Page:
The trial court has authority to allocate the exemption to the non-custodial spouse and to order the custodial parent to sign a declaration for Internal Revenue Service purposes that he or she will not claim the exemption. See Rogliano, 198 Ill. App. 3d at 414, 555 N.E.2d at 1121. The trial court should make the allocation based on which parent will be contributing the majority of the child's support, because the exemption has historically been tied to consideration by the Internal Revenue Service of which parent would contribute the majority of the child's support following the parent's divorce. See Rogliano, 198 Ill. App. 3d at 415, 555 N.E.2d at 1121. No abuse of discretion occurs when the trial court awards the tax exemption to the parent contributing more than 51% of the child's support. See Clabault, 249 Ill. App. 3d at 650, 619 N.E.2d at 169.
Neither parent was found to be paying the majority of the children's support, and so the 51% rule of Rogliano and Clabault is not strictly applicable. Stacy argues that the trial court found that the children's expenses were $1,520 a month and that his child support payment represents 51.9% of their support. He argues, therefore, that he is paying the majority of their support and is entitled to both tax deductions. We decline to read Rogliano and Clabualt in so rigid a fashion. As stated in Clabualt, the trial court does not abuse its discretion when it awards all tax exemptions to the parent paying more than 51% of the children's support. Clabualt, 249 Ill. App. 3d at 650, 619 N.E.2d at 169. Neither, however, does the trial court abuse its discretion when it divides tax exemptions between two parents who are each paying approximately half of the expenses for the children.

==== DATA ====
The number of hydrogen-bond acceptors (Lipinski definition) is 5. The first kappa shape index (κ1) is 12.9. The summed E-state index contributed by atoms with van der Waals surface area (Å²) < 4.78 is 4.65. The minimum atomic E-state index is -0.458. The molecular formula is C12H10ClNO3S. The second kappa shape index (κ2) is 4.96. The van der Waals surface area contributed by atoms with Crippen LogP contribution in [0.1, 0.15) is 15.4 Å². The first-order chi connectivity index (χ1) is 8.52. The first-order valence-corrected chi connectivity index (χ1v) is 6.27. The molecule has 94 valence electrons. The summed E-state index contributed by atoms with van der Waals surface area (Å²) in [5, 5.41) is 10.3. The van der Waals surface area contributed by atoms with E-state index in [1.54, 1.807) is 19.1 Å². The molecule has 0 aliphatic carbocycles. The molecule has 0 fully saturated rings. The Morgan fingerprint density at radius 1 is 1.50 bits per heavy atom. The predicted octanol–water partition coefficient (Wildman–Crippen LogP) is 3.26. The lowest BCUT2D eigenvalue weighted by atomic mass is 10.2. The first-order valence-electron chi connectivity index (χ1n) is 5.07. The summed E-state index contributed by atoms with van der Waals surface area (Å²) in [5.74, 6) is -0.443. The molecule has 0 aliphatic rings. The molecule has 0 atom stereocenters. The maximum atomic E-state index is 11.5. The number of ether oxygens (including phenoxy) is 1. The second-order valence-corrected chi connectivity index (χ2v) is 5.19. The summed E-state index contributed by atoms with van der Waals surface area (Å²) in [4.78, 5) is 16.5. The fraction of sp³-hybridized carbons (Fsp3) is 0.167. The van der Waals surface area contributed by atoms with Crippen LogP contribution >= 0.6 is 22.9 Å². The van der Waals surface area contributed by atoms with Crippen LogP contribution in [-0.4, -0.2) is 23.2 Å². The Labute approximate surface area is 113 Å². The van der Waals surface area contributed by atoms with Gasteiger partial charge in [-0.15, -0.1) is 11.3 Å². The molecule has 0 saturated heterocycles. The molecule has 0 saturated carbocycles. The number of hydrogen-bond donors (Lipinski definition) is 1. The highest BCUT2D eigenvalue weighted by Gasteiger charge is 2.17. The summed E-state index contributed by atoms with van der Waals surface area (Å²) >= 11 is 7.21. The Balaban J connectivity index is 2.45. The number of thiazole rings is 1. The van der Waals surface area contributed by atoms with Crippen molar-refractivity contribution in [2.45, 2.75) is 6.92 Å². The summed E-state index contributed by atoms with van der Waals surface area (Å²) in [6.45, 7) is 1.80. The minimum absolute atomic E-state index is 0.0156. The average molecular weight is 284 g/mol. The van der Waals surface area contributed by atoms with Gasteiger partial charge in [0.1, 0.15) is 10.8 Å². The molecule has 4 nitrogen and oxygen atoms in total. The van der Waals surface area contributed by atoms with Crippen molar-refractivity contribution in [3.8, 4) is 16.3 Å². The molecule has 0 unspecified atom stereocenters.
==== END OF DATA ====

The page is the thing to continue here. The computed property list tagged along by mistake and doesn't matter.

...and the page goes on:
In this case, we find that the trial court did not abuse its discretion. In making its ruling, the trial court found that the expenses for the support of the two children were more than $1,520 per month. The trial court ruled that the $790 child support payment represented approximately half of the children's monthly expenses. Determining monthly expenses for children is not an exact science. The trial court heard relevant evidence from each side and made its calculation based on the evidence before it. The trial court did not abuse its discretion in determining that each parent is paying approximately half of the monthly support for the two children.
The trial court properly considered the regulations of the Internal Revenue Service and whether either parent could be said to contribute the majority of the support for the two children. The trial court's ruling is not in conflict with section 152(e)(2) of the Internal Revenue Code (26 U.S.C. §152(e) (1998)). The trial court heard evidence, made findings of fact, and then made a ruling on the tax exemptions that the court considered to be the fairest solution. As each parent is paying approximately half the support for the two children, the trial court did not abuse its discretion in awarding one tax exemption to each parent.